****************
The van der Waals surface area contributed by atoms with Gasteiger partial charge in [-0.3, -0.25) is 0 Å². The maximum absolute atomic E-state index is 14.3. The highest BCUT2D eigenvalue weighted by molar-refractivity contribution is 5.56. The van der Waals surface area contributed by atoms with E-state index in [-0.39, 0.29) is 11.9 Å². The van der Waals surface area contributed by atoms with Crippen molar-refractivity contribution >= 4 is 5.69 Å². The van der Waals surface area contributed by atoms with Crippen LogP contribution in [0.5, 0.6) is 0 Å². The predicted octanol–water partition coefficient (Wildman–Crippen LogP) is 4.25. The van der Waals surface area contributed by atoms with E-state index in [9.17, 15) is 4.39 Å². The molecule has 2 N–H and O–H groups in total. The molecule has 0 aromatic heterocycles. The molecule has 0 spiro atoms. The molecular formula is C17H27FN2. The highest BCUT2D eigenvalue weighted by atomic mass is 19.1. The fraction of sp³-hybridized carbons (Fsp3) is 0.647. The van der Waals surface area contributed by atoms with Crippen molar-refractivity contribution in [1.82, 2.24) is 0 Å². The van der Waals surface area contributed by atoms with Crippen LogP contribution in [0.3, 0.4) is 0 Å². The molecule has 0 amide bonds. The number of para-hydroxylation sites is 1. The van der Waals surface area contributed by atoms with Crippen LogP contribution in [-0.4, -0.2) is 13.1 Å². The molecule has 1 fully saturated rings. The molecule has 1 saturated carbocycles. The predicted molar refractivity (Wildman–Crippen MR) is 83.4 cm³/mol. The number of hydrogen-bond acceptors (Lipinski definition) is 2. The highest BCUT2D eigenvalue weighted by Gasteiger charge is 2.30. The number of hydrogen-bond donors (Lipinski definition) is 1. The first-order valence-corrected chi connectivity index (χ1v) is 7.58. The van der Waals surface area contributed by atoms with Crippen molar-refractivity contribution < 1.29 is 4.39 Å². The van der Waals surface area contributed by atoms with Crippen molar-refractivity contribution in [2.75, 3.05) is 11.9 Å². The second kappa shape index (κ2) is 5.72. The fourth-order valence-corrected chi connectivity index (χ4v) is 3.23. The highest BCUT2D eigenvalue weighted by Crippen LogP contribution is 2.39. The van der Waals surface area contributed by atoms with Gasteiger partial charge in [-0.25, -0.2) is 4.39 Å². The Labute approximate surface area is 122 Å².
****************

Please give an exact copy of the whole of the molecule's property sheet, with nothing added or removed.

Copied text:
The van der Waals surface area contributed by atoms with Gasteiger partial charge in [-0.3, -0.25) is 0 Å². The maximum absolute atomic E-state index is 14.3. The highest BCUT2D eigenvalue weighted by molar-refractivity contribution is 5.56. The van der Waals surface area contributed by atoms with E-state index in [-0.39, 0.29) is 11.9 Å². The van der Waals surface area contributed by atoms with Crippen molar-refractivity contribution >= 4 is 5.69 Å². The van der Waals surface area contributed by atoms with Crippen LogP contribution in [0.5, 0.6) is 0 Å². The predicted octanol–water partition coefficient (Wildman–Crippen LogP) is 4.25. The van der Waals surface area contributed by atoms with E-state index in [9.17, 15) is 4.39 Å². The molecule has 2 N–H and O–H groups in total. The molecule has 0 aromatic heterocycles. The molecule has 0 spiro atoms. The molecular formula is C17H27FN2. The highest BCUT2D eigenvalue weighted by atomic mass is 19.1. The fraction of sp³-hybridized carbons (Fsp3) is 0.647. The van der Waals surface area contributed by atoms with Crippen molar-refractivity contribution in [1.82, 2.24) is 0 Å². The van der Waals surface area contributed by atoms with Crippen LogP contribution in [0.3, 0.4) is 0 Å². The molecule has 0 amide bonds. The number of para-hydroxylation sites is 1. The van der Waals surface area contributed by atoms with Crippen LogP contribution in [-0.4, -0.2) is 13.1 Å². The molecule has 1 fully saturated rings. The molecule has 1 saturated carbocycles. The predicted molar refractivity (Wildman–Crippen MR) is 83.4 cm³/mol. The number of hydrogen-bond acceptors (Lipinski definition) is 2. The highest BCUT2D eigenvalue weighted by Gasteiger charge is 2.30. The number of hydrogen-bond donors (Lipinski definition) is 1. The first-order valence-corrected chi connectivity index (χ1v) is 7.58. The van der Waals surface area contributed by atoms with Crippen molar-refractivity contribution < 1.29 is 4.39 Å². The van der Waals surface area contributed by atoms with Crippen molar-refractivity contribution in [2.75, 3.05) is 11.9 Å². The second kappa shape index (κ2) is 5.72. The fourth-order valence-corrected chi connectivity index (χ4v) is 3.23. The highest BCUT2D eigenvalue weighted by Crippen LogP contribution is 2.39. The van der Waals surface area contributed by atoms with Gasteiger partial charge in [-0.25, -0.2) is 4.39 Å². The Labute approximate surface area is 122 Å².